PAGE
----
How to blow up a pterosaur

Pick up comparably sized bones of a
bird and a mammal, and the latter
will weigh a lot more than the
former. Both actually have hollow
bones, but although the major bones
of the tetrapods (the amphibians,
reptiles, birds and mammals) have a
hollow core, in birds the walls of the
bone are very thin and the hollow
spaces inside are much greater
compared with other tetrapods. As a
result, even the bone of a dead bird is
proportionally lighter than the
equivalent of a mammal or lizard,
there's simply not much of it there.
The difference is quite obvious, but
oddly enough in life the discrepancy
is even greater.
In life, the hollow spaces of the bone
of non-avian animals is filled with
bone marrow - the tissue that
produces red blood cells - which
means that despite their being
"hollow", bones are pretty heavy
structures. The bones of birds on the
other hand, are full of air.
Extensions of the lungs called air sacs
invade the bones through holes in
their surface and fill the internal
cavity, making the bones literally air-
filled.
Like a great many features of birds
(feathers, reversed pubis, enlarged
sternum), pneumatic bones appeared
in dinosaurs long before the birds
were on the scene and numerous
dinosaurs have similarly pneumatic
bones. So too do the members of not-
dinosaurs-but-close-to-dinosaurs
group, the pterosaurs. In fact this is
one of the features that suggests
pterosaurs are likely close relatives
of dinosaurs.
As it happens, some of the sauropod
dinosaurs (including familiar names
like Diplodocus and Brachiosaurus )
may have had the most extreme
pneumatisation of any animals. Some
of their enormous neck bones are
almost entirely air by volume (over
90%) though they maintain relatively
solid limbs. The pterosaurs on the
other hand (much like birds in fact)
tried to pneumatise all their bones
and had a pretty decent go of it, as
shown by a new paper by my former
student Ross Elgin and myself.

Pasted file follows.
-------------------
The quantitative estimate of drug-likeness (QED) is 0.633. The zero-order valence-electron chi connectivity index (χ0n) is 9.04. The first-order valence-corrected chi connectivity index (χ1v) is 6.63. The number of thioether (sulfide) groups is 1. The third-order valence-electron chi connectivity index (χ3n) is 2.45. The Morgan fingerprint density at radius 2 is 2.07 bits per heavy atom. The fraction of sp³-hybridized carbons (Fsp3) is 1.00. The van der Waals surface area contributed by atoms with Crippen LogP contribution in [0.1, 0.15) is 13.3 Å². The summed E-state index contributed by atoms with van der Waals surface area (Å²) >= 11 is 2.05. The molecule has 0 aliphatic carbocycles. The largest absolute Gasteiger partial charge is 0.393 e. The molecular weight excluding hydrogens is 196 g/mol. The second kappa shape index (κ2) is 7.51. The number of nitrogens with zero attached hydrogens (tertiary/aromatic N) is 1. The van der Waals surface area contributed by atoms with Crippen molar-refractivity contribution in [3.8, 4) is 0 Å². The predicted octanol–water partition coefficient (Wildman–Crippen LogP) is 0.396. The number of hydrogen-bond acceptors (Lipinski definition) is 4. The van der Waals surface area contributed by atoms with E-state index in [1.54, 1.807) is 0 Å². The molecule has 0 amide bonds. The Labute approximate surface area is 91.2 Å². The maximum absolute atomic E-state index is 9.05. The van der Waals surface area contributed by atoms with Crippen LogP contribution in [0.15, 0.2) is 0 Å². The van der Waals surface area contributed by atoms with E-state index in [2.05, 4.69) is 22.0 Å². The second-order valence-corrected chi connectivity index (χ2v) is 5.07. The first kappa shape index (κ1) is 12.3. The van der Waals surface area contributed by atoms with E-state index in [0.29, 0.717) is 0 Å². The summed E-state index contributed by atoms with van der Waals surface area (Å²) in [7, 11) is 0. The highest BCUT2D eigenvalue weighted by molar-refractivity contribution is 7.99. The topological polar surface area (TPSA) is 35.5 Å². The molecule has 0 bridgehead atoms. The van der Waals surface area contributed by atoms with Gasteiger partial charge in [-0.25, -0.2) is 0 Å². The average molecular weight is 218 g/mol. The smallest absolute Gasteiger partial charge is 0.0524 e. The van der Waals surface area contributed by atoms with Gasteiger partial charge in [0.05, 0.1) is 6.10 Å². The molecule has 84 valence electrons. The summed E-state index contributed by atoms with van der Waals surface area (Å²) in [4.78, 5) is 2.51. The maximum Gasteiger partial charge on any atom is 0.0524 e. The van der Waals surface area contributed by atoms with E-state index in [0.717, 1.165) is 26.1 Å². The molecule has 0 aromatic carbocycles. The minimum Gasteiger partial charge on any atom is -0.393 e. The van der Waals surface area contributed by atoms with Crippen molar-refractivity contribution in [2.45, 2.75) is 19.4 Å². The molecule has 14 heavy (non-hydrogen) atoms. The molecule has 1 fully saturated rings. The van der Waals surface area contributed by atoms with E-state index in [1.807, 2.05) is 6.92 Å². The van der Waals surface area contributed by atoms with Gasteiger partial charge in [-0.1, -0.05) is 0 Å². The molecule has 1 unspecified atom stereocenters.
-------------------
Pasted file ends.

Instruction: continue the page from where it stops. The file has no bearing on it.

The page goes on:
We describe a small pterosaur from
the Cretaceous of Brazil where
erosion has stripped off the surface
of many of the bones allowing us to
see which are pneumatic and to what
degree. Combining this with various
bits of data from other pterosaur
specimens and the list of pneumatic
bones is quite impressive.
A single rib of a Cretaceous pterosaur
showing the hollow core now filled with
grey mudstone. The scale at the bottom is
5mm across. Photograph: Dave Hone
In addition to the expected vertebrae
and major elements like the humerus
and femur and parts of the wing,
we've found evidence of pneumaticity
in two major components of the
pelvis (the ischium and pubis), in the
sternum and even the ribs. Not only
that, but the degree to which the bones
are pneumatic is pretty impressive.
The main animal under study had a
wingspan of perhaps a metre and a
half, (which is sizeable, though not
large by the standards of the really
big pterosaurs) and so had some
pretty large bones. The sternum, for
example, (which supports much of the
major flight muscles) is around 5cm
across and is a large flat plate.
However, the bone wall on this is as
little as 0.06mm! To call this "paper
thin" would be a serious
understatement, it's barely even
there. At the other end, some of the
ribs are only around 1mm in
diameter, and yet these have been
invaded by airsacs and pneumatised,
with one being over 75% air by
volume.
It certainly speaks to the degree that
pterosaurs have modified their
skeletons and allowed their lungs to
effectively run riot over their skeletal
anatomy. On top of all this, the
specimen is of a young animal and
the extent of the pneumaticity likely
increased as pterosaurs grew, so we
might expect the adults to be even
more extreme with other bones
invaded, or the current set to increase
the level of pneumaticity. Even so, the
levels of weight savings might have
been tiny - those ribs would have
weighed very little to begin with so to
pneumatise them (something I don't
think even birds have managed,
though admittedly their ribs are fairly
flat structures) is incredible.
The solutions that evolution can find
to problems is quite wonderful and in
cases like this where there is
convergent similarity in both huge
dinosaurs and the birds allows us to
potentially make some interesting
comparisons given the very different
problems faced by terrestrial giants
and flying animals.